5. Include a reference of the Microsoft.Kinect assembly.

Open the “MainWindow.Xaml” file from the solution explorer and use below xaml snippet for design a very basic UI for the camera.

            <RowDefinition Height="40"></RowDefinition>
        <StackPanel Background="LightGray">
            <Label Content="Kinect Night Vision Camera" VerticalAlignment="Center" HorizontalAlignment="Left" FontSize="20" Foreground="Black" />
        <GroupBox Grid.Row="1"  Height="231" HorizontalAlignment="Left" Margin="17,16,0,0" Name="groupBox1" VerticalAlignment="Top" Width="280">
            <Image x:Name="cameraControl" Stretch="UniformToFill"/>
        <Button Name="buttonExit" Content="Exit" Grid.Row="1" Height="34" HorizontalAlignment="Left" Margin="307,206,0,0"  VerticalAlignment="Top" Width="81" Click="buttonExit_Click" />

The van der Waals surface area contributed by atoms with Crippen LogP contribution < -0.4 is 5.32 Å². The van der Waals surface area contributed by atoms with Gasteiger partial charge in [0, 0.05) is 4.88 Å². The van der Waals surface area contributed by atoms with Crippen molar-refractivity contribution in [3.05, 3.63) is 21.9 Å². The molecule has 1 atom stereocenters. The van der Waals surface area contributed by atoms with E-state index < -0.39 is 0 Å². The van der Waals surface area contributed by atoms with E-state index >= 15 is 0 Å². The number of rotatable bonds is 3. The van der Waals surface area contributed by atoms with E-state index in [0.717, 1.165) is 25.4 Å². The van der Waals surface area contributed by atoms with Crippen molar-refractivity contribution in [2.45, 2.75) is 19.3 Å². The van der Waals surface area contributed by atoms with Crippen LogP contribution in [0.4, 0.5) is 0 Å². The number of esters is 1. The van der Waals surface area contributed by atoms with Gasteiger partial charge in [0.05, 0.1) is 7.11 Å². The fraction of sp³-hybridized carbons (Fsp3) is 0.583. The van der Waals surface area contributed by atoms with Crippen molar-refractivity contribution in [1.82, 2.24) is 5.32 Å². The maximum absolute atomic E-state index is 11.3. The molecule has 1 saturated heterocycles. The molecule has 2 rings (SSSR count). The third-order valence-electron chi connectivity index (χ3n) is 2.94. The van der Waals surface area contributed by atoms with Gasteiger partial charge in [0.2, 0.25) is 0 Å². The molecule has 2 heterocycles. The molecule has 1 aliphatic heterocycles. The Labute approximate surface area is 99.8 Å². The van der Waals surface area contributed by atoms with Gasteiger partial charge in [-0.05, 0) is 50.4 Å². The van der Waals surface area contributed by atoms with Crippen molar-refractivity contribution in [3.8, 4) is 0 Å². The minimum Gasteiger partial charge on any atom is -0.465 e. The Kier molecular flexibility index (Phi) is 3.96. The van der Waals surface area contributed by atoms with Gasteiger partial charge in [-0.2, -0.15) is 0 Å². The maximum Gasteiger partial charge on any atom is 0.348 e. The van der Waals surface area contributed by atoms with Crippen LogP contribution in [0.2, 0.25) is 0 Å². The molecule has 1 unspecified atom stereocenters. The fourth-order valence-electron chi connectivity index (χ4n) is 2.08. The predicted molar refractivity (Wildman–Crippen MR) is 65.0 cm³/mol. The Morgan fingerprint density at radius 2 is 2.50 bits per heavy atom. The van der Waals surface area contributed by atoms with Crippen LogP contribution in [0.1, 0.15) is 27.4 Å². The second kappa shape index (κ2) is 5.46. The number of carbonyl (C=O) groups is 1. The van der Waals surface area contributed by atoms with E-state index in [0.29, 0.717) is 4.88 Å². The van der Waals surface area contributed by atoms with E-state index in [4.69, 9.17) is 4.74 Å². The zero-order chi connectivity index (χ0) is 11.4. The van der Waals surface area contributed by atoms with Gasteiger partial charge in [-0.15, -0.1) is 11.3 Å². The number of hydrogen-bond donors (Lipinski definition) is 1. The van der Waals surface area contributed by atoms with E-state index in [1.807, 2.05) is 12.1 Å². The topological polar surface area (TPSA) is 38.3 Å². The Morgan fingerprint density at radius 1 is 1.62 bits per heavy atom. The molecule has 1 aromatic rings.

<CheckBox IsChecked="True" Checked="ControlIR" Unchecked="ControlIR" Content="IR ON/OFF" Grid.Row="1" Height="21" HorizontalAlignment="Left" Margin="308,172,0,0" Name="checkBox1" VerticalAlignment="Top" Width="76" />

The basic design of the application will looks like similar to below image.


Now, open the MainWindow.xaml.cs file and first of all include the namespaces as

<br />using Microsoft.Kinect;

Next task for building the applications are follows:

  1. Getting the sensor object and enable the Infrared stream
  2. Start the sensor.
  3. Handle the stream event handler.

Here is the complete code block.

KinectSensor sensor;
        /// <summary>
        /// Initializes a new instance of the <see cref="MainWindow" /> class.
        /// </summary>
        public MainWindow()
            Loaded += new RoutedEventHandler(MainWindow_Loaded);
        /// <summary>
        /// Handles the Loaded event of the MainWindow control.